The Numbers

 

 

 

 

 

 

Students were asked to rate their burnout and Zoom fatigue on a scale of 0–5, with 0 roughly defined as “vibing” and 5 as “at the end of my rope.” The average response was 3.44  out of 5, indicating high Zoom fatigue. 

 

 

 

 

 

 

Students were also asked to rate their stress related to the following 12 issues: mental health, physical health, the COVID-19 pandemic, general academic performance, midterms, employment and internships, finances, politics, extracurricular activities/volunteering, and relationships — including familial, friendly, and romantic ones. For each domain, students had the option to choose not applicable, not concerned/doing well, slightly stressed, medium stress, very stressed, or personal crisis.

 

 

These scores were calculated on a five-point scale with personal crisis being “5,” unconcerned “1,” and N/A excluded. In doing so, we can compare means of stress across different domains by group.  For example, below it can be seen that across race/group, Latino students (7) lead in stress regarding mental health, general academics, midterms, friends, money, and politics. Black students (5) lead in stress regarding jobs, family, and romantic relationships. South Asian students (5) lead in physical health and COVID-19 pandemic stress. Jewish students lead in extracurricular stress. Across all domains except physical health, international students (4) reported the lowest stress.  

 

 

 

 

 

 

 

 

 

 

 

Students’ level of burnout varied depending on their identities, needs, and academic positions. People with academic/emotional accommodations (5), sociology students (7), and trans/nonbinary/genderqueer students (12) reported the most burnout. International students (4), and Conservatory students (2) reported the least burnout. Zoom fatigue can be observed via the color code, and groups can be isolated for comparisons.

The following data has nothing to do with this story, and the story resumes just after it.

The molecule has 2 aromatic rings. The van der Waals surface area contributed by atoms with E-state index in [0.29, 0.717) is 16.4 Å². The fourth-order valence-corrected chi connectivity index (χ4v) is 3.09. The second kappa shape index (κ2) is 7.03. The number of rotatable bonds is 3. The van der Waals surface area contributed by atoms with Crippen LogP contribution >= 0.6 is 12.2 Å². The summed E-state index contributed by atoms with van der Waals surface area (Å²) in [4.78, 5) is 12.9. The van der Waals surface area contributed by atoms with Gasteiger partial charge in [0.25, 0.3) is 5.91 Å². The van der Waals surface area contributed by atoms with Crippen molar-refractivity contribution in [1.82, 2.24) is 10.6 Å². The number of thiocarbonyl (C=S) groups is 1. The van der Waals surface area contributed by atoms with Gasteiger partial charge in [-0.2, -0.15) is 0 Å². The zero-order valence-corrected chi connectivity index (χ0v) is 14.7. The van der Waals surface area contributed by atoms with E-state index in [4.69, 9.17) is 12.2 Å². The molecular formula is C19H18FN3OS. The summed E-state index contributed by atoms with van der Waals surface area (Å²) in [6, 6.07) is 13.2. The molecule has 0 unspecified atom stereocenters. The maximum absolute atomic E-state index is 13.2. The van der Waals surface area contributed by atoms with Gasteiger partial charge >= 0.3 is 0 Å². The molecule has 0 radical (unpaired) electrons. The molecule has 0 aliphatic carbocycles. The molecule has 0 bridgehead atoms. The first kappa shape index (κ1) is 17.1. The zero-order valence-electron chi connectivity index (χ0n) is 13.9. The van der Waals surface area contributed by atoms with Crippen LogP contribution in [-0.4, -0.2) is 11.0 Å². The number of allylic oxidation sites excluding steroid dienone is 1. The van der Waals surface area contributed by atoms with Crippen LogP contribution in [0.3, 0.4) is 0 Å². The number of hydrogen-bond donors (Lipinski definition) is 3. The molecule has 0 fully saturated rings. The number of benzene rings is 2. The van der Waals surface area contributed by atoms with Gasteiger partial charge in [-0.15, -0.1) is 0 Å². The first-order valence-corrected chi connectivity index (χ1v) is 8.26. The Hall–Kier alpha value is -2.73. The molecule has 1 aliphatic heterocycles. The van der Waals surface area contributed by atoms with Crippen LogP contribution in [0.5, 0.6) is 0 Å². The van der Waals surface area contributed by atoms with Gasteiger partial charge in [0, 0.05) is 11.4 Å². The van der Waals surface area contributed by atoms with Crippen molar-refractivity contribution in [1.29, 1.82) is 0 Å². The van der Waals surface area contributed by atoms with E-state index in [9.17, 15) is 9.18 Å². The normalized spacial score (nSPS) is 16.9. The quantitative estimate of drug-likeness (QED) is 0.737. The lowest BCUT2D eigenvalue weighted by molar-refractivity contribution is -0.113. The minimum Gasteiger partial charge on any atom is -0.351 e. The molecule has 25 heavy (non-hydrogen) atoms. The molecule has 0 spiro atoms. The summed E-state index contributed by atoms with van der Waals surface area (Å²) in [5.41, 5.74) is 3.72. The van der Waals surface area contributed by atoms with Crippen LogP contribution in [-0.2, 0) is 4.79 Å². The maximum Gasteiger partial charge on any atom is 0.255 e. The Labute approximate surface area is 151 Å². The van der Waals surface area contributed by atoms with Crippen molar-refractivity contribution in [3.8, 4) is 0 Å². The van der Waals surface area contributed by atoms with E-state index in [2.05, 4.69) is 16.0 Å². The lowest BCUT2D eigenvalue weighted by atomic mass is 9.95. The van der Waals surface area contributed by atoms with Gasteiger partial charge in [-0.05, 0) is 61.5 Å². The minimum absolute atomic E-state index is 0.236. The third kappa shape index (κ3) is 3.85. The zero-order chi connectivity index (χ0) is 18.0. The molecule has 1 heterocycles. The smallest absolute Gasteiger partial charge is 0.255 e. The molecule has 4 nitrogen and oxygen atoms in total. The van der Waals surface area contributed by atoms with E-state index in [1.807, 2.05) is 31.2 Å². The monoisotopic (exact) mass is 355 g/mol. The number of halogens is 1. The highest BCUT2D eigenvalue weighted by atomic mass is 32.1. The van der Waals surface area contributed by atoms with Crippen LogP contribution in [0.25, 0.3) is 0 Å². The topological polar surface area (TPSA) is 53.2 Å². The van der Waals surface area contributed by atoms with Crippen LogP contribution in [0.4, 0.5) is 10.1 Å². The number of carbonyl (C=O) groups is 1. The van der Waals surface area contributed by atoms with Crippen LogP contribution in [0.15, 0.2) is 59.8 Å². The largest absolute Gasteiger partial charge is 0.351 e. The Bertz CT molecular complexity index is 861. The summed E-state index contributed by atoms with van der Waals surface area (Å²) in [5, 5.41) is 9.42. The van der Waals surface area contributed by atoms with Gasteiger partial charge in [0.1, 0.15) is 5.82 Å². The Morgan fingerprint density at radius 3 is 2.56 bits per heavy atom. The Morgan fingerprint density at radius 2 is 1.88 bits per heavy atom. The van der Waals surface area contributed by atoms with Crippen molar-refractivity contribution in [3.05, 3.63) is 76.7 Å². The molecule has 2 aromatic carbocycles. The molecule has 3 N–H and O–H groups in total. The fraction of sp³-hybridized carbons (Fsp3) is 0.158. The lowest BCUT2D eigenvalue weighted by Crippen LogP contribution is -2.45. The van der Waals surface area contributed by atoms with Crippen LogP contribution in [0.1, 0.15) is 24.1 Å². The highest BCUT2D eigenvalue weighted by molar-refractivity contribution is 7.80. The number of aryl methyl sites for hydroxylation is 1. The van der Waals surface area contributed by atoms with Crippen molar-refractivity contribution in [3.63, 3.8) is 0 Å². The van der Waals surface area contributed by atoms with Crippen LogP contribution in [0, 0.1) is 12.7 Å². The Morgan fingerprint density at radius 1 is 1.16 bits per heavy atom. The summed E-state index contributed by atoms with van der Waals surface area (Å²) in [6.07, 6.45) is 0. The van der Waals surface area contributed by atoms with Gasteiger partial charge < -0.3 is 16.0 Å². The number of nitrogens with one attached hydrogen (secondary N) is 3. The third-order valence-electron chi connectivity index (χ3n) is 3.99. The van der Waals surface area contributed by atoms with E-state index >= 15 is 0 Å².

Explore more below!

 

 

 

 

 

The answers “very stressed” and “personal crisis” were grouped together under “critical stress,” and “concerned/doing well” and “slightly stressed” were considered “less stressed.” This was done for the following stress categories: mental health, physical health, family, academics, and finances. 

 

 

Students were asked on a scale of 0–10 “ How well have your Oberlin professors adapted to alleviate stress this semester?” with  “0”  defined as “Oberlin courses seem way more stressful,” 5 defined as “Oberlin courses are the same/I can’t tell” and 10 “defined as Oberlin professors have greatly alleviated stress.” 

 

Areas of study have been defined as follows based on the self-reporting of respondents:

  • Psychology (14)
  • Sociology (7)
  • Other Social Sciences (8, politics, economics, education studies, peace and conflict studies ) 
  • STEM (19, Biology, pre-med, Physics, Chemistry, Computer Science, statistics, environmental studies, neuroscience )
  • Music (6, conservatory musical performance, musical studies)
  • Cultural Studies (15, Hispanic Studies, Africana Studies, Greek, GSFS, Comparative American Studies, Law and Society )
  •  Humanities (9, anthropology, English, history, philosophy)
  • Creative Arts (9, creative writing, studio art,  dance, cinema studies)

 

Students were asked to talk about majors, minors, and concentrations, which were not recorded differently. Psychology and sociology were isolated due to the numerous responses. 

 

 

 

 

 

 

 

In the graph below, it is apparent that international students (4), humanities students (9), and those who are less stressed about academics (10)  have the most positive opinion of professors’ ability to accommodate amid the pandemic. On the other hand, dual-degree students (2) , Jewish students (7), and those critically stressed about family (7) have the most negative opinion on the matter. You can explore all groups below, color-coded by average group burnout.